What is a Trustee Bond?

A Trustee Bond guarantees the actions of a trustee in handling any remaining assets of an estate. It is also a type of court surety bond that is typically required by a court for individuals appointed as trustees regarding the estate of a minor or someone deceased or disabled.

Trustee bonds are a type of probate bond that gives security that the designated individual performs their duties lawfully and ethically without fraud, misrepresentation, or deception.

For whatever legal reasons in appointing a trustee, a Trustee Bond ensures that the trustee adheres to the instructions and expectations of the court and acts according to the rules of law. A Trustee Surety Bond protects the beneficiaries of the trust from mismanagement of funds or misappropriation of the trust.

To understand more about this type of bond, let us first know what are the duties of a trustee.


What is a "Trustee"?

A trustee is an individual or a financial institution that is awarded fiduciary powers by the courts, meaning that they have the ability to administer property or assets for someone who is a minor, disabled or deceased.

A trustee may be petitioned for a broad range of purposes, such as in the case of trust funds, educational trusts, bankruptcy, charity, marital trusts, living trusts, testamentary trusts, or for other types of retirement plans and benefits.

Anyone can serve as a trustee. In addition to family and friends, professional trust companies administer a trust when someone no longer has the ability to do so. Many banks provide trust departments that render trustee services. Attorneys and accountants often serve as trustees of their clients' trusts.

The selection of a trustee is extremely important. Failing to select the right person or trust company can financially compromise every aspect of an otherwise competent estate plan.


What does the Trustee Bond guarantee?

A Trustee Bond guarantees that you are a reliable and trustworthy individual or company that can follow and acts according to instructions and expectations of the courts regarding the handling and eventual transferring of an estate and other assets to a beneficiary. It makes you a credible trust entity that can perform a wide variety of safekeeping services related to asset management and investment.

Trustees, whether individuals or companies, save their clients time and effort in reducing the need to coordinate financial assets and information between attorneys, brokers, financial planners, and tax advisors. A Trust Bond guarantees that trustees take full fiduciary responsibility for their client's financial well-being and always consider their client's best interests in each transaction and service performed.


How do you know if you need a Trustee Bond?

State laws determine when a Trustee Bond is required. Trustee Bonds are similar to Custodian Bonds, Executor Bonds, and Guardianship Bonds, where all legal appointees or personal representatives are petitioned to carefully manage assets, properties, and other financial resources for beneficiaries.

Sometimes, Trustee Bonds may be requested by beneficiaries or creditors who are concerned about the lack of commitment or poor financial status of a trustee representative.The beneficiary or creditor may ask the courts to impose a surety bond instead of having the trustees removed from their duties to ensure that the assets of the trust, individual or estate will be financially protected.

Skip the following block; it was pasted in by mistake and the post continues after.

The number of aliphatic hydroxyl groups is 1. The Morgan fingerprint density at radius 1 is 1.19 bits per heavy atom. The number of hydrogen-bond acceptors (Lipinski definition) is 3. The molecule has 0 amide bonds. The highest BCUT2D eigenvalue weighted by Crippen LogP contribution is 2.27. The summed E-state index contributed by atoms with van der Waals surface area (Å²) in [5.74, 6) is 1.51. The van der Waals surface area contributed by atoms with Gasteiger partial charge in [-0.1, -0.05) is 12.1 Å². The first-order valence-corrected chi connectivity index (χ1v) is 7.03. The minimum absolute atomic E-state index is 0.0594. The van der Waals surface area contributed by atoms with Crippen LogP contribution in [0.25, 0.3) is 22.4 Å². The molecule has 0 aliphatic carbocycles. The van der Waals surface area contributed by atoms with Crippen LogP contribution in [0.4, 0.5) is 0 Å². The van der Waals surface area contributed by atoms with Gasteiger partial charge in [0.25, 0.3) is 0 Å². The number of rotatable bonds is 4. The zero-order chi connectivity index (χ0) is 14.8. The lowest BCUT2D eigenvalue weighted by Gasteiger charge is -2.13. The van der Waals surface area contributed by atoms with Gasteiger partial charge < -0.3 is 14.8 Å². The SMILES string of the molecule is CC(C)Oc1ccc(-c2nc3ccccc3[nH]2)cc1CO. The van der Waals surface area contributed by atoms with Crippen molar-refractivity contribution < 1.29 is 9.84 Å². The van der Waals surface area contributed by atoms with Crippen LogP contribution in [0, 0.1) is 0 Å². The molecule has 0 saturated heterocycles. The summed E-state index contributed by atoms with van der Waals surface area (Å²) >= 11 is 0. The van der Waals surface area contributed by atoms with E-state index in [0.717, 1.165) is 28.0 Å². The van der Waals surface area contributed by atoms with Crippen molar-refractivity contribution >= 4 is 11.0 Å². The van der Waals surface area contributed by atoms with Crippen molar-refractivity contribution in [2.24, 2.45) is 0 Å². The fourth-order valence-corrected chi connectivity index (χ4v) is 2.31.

Therefore, if there is something in a trustee's background that raises questions regarding the capacity to handle assets, a court may require them to post a Trustee Bond.


What is the cost of a Trustee Bond?

Typically, the cost of the bond is often based on financial capacity and personal credit. In getting a reliable surety bond company, their surety underwriters will make inquiries on your credit to evaluate if you have the financial capability to act as a trustee and perform your court obligations all the way through.

However, state and local laws determine the bond amount. The bond amount is sometimes equal to the estimated amount of assets that you are going to manage, maybe higher. Bond premiums are based on the bond amount percentage.

The surety bond company will require a copy of the petition or order from the court that indicates the bond requirements and amount. As a trustee, you will also be required to furnish a copy of the trust.


How do I get a Trustee Bond?

Trustee surety bonds make affordable protection for the trust or probate beneficiaries. Here, we guide you through four simple steps:

First, complete and submit your application to a reputable surety bond provider. Or get a free quote.

Along with your application, make sure to include these other requirements to be qualified:

  • Financial statements (as proof of financial capacity)
  • Copy of your mandate or petition from the court

The surety company will review the documents that you have submitted. If they find you eligible, the surety will call or email you with a quote. You will be then asked to sign an indemnity agreement.

Once you have signed the agreement, the surety will immediately issue the bond and send it to you!

For more information on trustee bonds and understanding bonds rights and responsibilities, call a surety expert today!

Learn more about Trustee Bonds by watching the video below.

Check out this Infographic!

Have a better view of Trustee Bonds through this infographic.

Trustee Bond Infographic
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